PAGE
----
The frame’s paintwork may shout, but the tidily welded 7005 aluminium structure features some interesting subtleties. Behind its tapered head tube are round down- and seat-tubes, plus seatstays, ovalised chainstays that are heavily crimped to allow the 35mm maximum tyre clearance, and angular rear dropouts that are among the widest we’ve seen. The flattened top tube adds style with its arcing shape and buttressed junction with the head tube.
All of the cables and brake hoses are routed externally, which helps maintenance, as do the mudguards and hydraulic disc brakes, keeping much of the muck from the drivetrain. I had to straighten the rear mech hanger, likely due to a knock in transit, and found it to be quite soft and easily bent.
I easily found a good road position on the CGR, with plenty of reach, and the option of a 100mm setback on my large size. It’s not super-low at the front, but that’s not the market Ribble is catering for.
The rear derailleur is a little delicate, so take extra care with itDavid Caudery / Immediate Media
Its 28mm tyres are ideal for training, commuting and going a little off-piste. Fitted to the 23mm-wide asymmetric Fulcrum Racing Sport DB rims, Continental’s Gatorskins work well, with plush air volume that breeds tarmac cornering confidence.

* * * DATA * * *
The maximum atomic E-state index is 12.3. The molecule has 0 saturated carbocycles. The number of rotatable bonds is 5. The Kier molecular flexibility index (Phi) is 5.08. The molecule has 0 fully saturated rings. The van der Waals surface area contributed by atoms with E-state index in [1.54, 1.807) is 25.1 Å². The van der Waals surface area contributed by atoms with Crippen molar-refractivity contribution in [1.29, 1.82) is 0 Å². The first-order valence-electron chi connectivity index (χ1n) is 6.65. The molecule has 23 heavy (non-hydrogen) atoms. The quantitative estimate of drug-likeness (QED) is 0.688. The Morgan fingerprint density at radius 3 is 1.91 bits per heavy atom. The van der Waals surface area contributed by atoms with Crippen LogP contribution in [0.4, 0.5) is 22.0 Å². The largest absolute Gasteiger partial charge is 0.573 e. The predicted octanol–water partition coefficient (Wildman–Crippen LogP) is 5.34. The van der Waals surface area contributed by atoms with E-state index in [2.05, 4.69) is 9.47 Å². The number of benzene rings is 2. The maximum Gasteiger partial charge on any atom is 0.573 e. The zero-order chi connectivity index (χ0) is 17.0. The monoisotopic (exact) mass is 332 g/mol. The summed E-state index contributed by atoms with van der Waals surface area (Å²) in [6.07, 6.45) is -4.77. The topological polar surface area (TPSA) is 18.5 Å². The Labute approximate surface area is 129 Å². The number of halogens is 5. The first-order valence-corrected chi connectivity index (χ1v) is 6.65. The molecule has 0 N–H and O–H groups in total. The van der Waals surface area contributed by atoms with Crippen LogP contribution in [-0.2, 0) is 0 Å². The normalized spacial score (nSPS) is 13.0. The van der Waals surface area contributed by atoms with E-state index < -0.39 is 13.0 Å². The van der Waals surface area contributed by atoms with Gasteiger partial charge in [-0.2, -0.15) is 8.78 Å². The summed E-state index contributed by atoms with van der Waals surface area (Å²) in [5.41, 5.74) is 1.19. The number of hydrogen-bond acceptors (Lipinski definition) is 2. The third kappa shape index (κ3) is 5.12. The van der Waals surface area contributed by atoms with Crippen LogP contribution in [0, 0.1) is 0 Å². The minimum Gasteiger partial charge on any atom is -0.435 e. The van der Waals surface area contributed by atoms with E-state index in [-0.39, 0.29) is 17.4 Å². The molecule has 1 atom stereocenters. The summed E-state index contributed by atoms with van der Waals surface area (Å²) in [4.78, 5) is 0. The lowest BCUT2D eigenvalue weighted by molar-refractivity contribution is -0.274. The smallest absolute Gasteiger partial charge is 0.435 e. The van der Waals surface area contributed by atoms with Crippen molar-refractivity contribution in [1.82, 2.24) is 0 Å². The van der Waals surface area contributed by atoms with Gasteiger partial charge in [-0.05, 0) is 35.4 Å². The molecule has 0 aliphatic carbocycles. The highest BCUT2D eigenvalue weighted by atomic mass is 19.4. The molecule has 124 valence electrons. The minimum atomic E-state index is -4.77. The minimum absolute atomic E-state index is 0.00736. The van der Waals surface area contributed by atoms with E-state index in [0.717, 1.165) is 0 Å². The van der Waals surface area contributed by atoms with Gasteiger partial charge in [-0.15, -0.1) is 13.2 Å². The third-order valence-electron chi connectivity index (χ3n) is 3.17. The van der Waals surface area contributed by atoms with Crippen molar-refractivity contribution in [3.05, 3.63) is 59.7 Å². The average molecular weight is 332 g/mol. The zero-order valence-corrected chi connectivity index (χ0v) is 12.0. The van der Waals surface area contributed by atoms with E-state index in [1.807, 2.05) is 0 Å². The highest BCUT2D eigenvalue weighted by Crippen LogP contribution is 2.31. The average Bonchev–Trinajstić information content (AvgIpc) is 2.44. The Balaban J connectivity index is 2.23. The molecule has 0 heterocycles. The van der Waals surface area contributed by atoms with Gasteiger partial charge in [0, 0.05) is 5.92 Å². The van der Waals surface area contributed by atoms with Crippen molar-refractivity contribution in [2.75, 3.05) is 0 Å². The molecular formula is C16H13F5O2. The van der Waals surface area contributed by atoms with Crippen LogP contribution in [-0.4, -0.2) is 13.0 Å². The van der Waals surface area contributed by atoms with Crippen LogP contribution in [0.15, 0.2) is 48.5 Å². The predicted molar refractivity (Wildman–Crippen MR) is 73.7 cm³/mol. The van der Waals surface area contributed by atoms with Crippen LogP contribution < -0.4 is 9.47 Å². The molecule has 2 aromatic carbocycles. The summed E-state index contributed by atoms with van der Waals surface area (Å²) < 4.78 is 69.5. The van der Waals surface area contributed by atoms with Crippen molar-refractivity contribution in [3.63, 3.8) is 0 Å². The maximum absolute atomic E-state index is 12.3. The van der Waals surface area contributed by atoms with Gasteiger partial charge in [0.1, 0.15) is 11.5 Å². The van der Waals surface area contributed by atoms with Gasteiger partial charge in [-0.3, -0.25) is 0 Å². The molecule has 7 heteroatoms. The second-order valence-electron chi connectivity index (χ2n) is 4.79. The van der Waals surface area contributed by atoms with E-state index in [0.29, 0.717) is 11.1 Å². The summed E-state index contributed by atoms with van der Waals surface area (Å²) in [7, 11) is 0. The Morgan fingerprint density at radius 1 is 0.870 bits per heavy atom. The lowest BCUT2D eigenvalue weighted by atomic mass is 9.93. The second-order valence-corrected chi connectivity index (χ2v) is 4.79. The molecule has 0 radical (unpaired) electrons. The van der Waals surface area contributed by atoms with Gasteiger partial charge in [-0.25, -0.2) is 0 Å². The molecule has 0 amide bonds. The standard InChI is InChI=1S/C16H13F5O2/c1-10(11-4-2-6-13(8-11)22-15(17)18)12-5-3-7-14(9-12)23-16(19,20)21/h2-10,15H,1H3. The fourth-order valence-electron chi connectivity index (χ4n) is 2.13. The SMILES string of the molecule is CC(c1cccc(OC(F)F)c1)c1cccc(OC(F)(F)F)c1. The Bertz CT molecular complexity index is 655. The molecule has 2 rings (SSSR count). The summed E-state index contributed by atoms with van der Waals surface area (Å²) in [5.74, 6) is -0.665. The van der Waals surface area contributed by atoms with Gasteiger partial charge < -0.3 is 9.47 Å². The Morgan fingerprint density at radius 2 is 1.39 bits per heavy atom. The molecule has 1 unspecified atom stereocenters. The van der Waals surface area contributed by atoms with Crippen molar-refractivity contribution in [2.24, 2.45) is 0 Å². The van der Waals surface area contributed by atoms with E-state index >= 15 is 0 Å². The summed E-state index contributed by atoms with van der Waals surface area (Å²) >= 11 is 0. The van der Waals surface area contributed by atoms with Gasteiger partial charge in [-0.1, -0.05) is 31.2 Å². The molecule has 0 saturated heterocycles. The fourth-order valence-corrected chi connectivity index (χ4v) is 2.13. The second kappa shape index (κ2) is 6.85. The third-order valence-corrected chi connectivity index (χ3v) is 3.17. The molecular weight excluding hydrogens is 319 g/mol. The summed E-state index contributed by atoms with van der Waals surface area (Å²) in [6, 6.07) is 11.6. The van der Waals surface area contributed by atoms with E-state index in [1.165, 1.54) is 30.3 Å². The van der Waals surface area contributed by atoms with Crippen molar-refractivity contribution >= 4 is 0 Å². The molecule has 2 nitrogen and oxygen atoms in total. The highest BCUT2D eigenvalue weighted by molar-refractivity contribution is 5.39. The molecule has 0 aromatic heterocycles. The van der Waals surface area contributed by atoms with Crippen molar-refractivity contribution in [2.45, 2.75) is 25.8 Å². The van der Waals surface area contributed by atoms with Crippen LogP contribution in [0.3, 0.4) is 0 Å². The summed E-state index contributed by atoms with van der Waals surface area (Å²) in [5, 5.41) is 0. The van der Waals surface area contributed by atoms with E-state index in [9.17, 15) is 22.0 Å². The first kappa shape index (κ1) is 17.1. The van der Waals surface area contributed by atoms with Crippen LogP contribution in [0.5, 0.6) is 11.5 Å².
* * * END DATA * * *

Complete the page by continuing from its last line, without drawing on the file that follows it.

Keen to test its gravel credentials, I included miles of Salisbury Plain’s finest unmade roads. Despite maintaining my road tyre pressures of 80psi, which meant a few slips on loose stones and cambers, the Ribble’s 1,021mm wheelbase helped it feel stable, while easily holding a line and avoiding potholes with assurance.
Even at 25mph my fillings weren’t rattled, and I’m sure that with wider, more suitable tyres instead of mudguards, the CGR would really excel on this terrain.
Shimano’s hydraulic 105-level shifters feel far better than they look, with plenty of grip options. My 50/34 chainset and 11-28 cassette are a perfect road choice, and translate well to gravel too, but if ’cross is going to be a consideration, you won’t worry the big ring much.
105 components, sensible tyres and decent manners all for a good priceRobert Smith / Immediate Media
The CGR spins along efficiently, but on rolling roads the need to change down and stand up on rises that usually require neither became more noticeable. Carrying speed in to climbs is difficult, as it ebbs away in a direct correlation with the gradient. The CGR manages climbs, but attacking them is futile.
Descending is composed, confident and fun, and where the hydraulic discs show their worth, with ample easy power on tap from the merest squeeze of the lever. Deda’s cockpit looks classy and feels good.
Despite the saddle’s cutout and generous padding, I found its shape wasn’t really to our taste, and the padding’s edges didn’t conform very well, giving the feel of perching on it rather than settling in.
The mudguards are great for the 28mm tyres fitted, they don’t rattle, I didn’t find any toe overlap, and there’s room for slightly wider ones.
If you need to carry luggage for your commute or a weekend exploring, the CGR has front and rear rack mounts. Even though it takes more hustling than average to crest climbs, the CGR is a versatile, tough machine and a bargain at this price.